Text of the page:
Creative minds are rarely neat...

Posts in category Editing

Editing: A Mad Hatter’s Tea Party

**This is a short paper I wrote for my Editing class, and I thought you would enjoy it.**

In her piece Stet By Me: Thoughts on Editing Fiction, Mandy Brett examines the role of the editor not only in the ‘slightly schizoid’ relationship to the novel and the author but to the publishing industry as well. She examines the levels of editing – from the piece to the individual words – as well as some of the balancing acts editors must do to be successful in their work. However, these examinations do not operate as a how-to for potential editors. Her detailing goes to strengthen her main point: the importance of editors in publishing. In a world where slashing budgets is the new norm, Brett argues that the largely ‘invisible’ role of editors is not one that should be discarded because of its lack of time in the spotlight.

Brett says that the purpose of publishing is “to transmit meaning from a single mind to a large number of minds”, so perhaps it is only appropriate that the editor’s experience is such a schizoid one. The editor must play translator between the one and the many while working with the one and being the many. As if that wasn’t confusing enough, it only stands as the tip of the iceberg in a strange – and somehow glorious to those who do it – world.

If Brett’s experience is to be taken as the standard experience of an editor, then it’s not a leap to conclude that all great or potentially great editors are slightly mad. The madness comes not in trying to find some balance between, for instance, reading for editing and reading for pleasure but in learning to move from one to the other and back again without, as Brett puts it, “thinking your gallbladder is going to explode”. (As I no longer possess my gallbladder, perhaps I’m safe.)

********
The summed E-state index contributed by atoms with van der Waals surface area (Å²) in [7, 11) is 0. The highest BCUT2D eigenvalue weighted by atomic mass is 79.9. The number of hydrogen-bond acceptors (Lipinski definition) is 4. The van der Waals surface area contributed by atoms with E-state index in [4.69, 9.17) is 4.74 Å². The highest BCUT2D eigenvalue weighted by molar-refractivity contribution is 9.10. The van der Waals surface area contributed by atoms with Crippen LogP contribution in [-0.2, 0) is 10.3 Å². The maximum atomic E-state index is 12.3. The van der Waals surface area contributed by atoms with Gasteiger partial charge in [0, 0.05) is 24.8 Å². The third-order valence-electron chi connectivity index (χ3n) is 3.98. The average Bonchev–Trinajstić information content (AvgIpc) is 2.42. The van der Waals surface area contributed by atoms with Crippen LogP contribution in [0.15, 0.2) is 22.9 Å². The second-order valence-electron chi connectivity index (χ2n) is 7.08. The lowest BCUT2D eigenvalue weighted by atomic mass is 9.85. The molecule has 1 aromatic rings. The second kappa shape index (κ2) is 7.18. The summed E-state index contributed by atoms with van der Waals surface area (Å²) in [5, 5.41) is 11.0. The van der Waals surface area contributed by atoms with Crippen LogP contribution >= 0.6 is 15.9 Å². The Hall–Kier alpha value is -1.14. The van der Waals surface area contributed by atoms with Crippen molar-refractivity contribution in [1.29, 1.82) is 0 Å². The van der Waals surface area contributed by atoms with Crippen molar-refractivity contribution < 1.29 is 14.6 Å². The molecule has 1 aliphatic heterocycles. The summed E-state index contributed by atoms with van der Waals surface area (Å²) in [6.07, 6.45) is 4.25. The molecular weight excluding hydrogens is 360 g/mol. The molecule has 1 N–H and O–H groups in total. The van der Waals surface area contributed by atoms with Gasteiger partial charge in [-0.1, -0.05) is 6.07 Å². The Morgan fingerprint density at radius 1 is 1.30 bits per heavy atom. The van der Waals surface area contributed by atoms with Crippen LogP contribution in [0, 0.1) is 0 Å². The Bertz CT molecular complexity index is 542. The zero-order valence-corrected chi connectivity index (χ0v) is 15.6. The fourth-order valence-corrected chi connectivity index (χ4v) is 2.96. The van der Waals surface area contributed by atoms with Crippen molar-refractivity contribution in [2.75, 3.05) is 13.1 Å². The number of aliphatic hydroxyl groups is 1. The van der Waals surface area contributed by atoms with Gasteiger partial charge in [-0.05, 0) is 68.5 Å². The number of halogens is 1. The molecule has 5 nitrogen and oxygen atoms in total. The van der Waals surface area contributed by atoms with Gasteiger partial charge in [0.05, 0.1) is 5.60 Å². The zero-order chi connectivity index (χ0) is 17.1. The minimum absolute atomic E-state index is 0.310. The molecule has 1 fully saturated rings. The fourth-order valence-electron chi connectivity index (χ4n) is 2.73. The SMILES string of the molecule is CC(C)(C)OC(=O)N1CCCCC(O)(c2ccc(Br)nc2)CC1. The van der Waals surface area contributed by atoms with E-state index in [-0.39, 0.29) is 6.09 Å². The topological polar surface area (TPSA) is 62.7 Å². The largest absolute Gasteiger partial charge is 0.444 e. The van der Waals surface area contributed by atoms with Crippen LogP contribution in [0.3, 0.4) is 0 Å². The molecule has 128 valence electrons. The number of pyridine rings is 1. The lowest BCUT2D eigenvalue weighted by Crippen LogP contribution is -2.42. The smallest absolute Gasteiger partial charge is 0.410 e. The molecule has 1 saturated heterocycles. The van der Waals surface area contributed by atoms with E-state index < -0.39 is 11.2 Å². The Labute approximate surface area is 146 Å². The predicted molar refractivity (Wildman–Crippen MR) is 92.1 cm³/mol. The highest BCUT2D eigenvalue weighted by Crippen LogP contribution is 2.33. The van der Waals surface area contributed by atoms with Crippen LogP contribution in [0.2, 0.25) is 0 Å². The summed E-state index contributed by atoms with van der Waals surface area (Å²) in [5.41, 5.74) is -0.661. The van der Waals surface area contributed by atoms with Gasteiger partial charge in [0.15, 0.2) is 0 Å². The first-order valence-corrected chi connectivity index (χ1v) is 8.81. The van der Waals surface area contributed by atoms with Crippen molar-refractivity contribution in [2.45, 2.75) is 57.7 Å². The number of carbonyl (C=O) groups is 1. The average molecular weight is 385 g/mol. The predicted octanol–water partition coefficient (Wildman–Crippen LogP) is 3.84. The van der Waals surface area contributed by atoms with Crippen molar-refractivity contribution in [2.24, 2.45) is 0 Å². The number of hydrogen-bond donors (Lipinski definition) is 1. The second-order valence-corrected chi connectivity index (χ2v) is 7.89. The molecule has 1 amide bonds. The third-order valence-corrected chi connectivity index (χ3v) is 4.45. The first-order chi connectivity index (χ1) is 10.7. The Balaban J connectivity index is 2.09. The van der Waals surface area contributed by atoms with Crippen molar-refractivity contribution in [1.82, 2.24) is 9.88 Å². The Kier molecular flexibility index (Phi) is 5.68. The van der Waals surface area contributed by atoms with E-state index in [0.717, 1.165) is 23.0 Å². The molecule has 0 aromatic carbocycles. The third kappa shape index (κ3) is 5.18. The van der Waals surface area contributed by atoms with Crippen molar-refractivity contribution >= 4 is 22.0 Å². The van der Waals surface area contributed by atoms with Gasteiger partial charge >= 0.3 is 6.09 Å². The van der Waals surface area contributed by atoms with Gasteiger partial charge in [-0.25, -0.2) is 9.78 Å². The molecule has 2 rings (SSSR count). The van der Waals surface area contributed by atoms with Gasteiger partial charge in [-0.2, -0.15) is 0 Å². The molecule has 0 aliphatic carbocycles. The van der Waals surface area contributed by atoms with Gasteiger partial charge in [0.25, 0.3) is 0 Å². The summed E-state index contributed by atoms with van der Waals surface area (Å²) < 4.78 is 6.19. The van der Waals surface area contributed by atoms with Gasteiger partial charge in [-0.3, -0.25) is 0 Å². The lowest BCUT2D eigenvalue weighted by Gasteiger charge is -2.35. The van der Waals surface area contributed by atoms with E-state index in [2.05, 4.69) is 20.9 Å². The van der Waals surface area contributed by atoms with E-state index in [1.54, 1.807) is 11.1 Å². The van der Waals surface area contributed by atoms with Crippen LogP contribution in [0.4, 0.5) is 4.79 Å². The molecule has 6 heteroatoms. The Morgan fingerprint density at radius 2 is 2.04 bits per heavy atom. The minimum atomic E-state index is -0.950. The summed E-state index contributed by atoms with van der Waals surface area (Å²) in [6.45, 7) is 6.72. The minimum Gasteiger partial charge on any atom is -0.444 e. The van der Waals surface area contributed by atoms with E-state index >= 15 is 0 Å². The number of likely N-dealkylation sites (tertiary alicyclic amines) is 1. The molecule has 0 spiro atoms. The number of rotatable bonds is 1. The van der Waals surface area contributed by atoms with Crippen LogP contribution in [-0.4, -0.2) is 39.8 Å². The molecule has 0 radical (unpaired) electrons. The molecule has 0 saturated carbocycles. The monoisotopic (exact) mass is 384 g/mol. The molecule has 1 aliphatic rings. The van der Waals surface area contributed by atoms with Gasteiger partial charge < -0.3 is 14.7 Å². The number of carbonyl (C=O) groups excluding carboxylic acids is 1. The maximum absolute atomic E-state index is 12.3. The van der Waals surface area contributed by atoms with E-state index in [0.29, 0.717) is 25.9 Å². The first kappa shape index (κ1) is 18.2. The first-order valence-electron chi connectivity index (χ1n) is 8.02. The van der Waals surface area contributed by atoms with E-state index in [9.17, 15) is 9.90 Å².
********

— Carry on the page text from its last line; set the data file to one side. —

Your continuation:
Despite all the madness, there is still a certain mystique to editors and editing (though, perhaps, only in the regard of those who aspire to the profession). Editors are word-bearers, the keepers of small and seemingly dangerous knowledge about authors and the work required to bring their novels to publishing standards. They see novels as they are born – often noisy, messy, somewhat unappealing (depending on whom you ask). Along those lines, the editor must play parent to the author, in a way, delivering criticism with enough encouragement so the authors don’t lose their gallbladders.

Perhaps all I have really written thus far is a rehash what Brett has already written. In that case, I will sum up my reaction in a single sentence:

In the end, it appears as though editors are the stay-at-home parent of the publishing industry: invisible and often unthanked when everything goes right and yet sharply noticed in their absence.

The Dreaded Rewrites…

With all class-related things taken care of and Christmas only starting to ramp up, I find myself in a time gap where I can finally dig into my edits.

Editing is something I have always loved. Whether I was looking over someone’s essay for class or tearing apart my carefully constructed novel, I almost always had editing on the brain. Now I find my love is still here, but the amount of editing I have to do in Fading Echoes is intimidating.